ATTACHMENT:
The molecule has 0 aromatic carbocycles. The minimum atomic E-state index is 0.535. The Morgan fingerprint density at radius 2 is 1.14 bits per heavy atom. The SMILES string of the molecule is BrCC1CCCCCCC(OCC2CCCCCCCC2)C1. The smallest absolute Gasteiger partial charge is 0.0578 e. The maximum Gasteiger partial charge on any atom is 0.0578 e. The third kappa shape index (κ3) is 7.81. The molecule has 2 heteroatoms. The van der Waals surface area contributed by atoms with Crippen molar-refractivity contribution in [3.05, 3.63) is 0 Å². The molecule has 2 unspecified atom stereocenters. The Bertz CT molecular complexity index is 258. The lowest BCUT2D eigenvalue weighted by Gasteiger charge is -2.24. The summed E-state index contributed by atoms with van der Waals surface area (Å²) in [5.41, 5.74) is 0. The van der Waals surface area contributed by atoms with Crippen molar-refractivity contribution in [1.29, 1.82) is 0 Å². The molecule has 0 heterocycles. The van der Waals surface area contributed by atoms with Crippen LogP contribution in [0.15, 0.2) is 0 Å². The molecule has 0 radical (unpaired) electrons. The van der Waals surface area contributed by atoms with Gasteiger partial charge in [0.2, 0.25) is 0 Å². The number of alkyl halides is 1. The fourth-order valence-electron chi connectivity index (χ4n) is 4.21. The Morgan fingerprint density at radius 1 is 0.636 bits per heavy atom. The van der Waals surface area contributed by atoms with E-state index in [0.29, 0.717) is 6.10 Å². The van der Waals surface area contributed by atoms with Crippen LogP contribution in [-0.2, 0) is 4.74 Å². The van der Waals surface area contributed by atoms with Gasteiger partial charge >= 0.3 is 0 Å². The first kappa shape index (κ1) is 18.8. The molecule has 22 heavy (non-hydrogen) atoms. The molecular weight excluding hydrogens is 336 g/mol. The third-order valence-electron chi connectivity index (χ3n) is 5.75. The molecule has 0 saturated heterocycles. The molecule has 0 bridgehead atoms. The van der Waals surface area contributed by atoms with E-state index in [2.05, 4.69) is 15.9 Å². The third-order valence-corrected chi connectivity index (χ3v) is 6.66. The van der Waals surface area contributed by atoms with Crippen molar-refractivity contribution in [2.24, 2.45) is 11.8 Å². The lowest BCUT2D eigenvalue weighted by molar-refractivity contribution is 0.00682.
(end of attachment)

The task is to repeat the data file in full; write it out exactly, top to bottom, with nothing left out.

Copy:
The molecule has 0 aromatic carbocycles. The minimum atomic E-state index is 0.535. The Morgan fingerprint density at radius 2 is 1.14 bits per heavy atom. The SMILES string of the molecule is BrCC1CCCCCCC(OCC2CCCCCCCC2)C1. The smallest absolute Gasteiger partial charge is 0.0578 e. The maximum Gasteiger partial charge on any atom is 0.0578 e. The third kappa shape index (κ3) is 7.81. The molecule has 2 heteroatoms. The van der Waals surface area contributed by atoms with Crippen molar-refractivity contribution in [3.05, 3.63) is 0 Å². The molecule has 2 unspecified atom stereocenters. The Bertz CT molecular complexity index is 258. The lowest BCUT2D eigenvalue weighted by Gasteiger charge is -2.24. The summed E-state index contributed by atoms with van der Waals surface area (Å²) in [5.41, 5.74) is 0. The van der Waals surface area contributed by atoms with Crippen molar-refractivity contribution in [1.29, 1.82) is 0 Å². The molecule has 0 heterocycles. The van der Waals surface area contributed by atoms with Crippen LogP contribution in [0.15, 0.2) is 0 Å². The molecule has 0 radical (unpaired) electrons. The van der Waals surface area contributed by atoms with Gasteiger partial charge in [0.2, 0.25) is 0 Å². The number of alkyl halides is 1. The fourth-order valence-electron chi connectivity index (χ4n) is 4.21. The Morgan fingerprint density at radius 1 is 0.636 bits per heavy atom. The van der Waals surface area contributed by atoms with E-state index in [0.29, 0.717) is 6.10 Å². The van der Waals surface area contributed by atoms with Crippen LogP contribution in [-0.2, 0) is 4.74 Å². The van der Waals surface area contributed by atoms with Gasteiger partial charge >= 0.3 is 0 Å². The first kappa shape index (κ1) is 18.8. The molecule has 22 heavy (non-hydrogen) atoms. The molecular weight excluding hydrogens is 336 g/mol. The third-order valence-electron chi connectivity index (χ3n) is 5.75. The molecule has 0 saturated heterocycles. The molecule has 0 bridgehead atoms. The van der Waals surface area contributed by atoms with E-state index in [2.05, 4.69) is 15.9 Å². The third-order valence-corrected chi connectivity index (χ3v) is 6.66. The van der Waals surface area contributed by atoms with Crippen molar-refractivity contribution in [2.24, 2.45) is 11.8 Å². The lowest BCUT2D eigenvalue weighted by molar-refractivity contribution is 0.00682.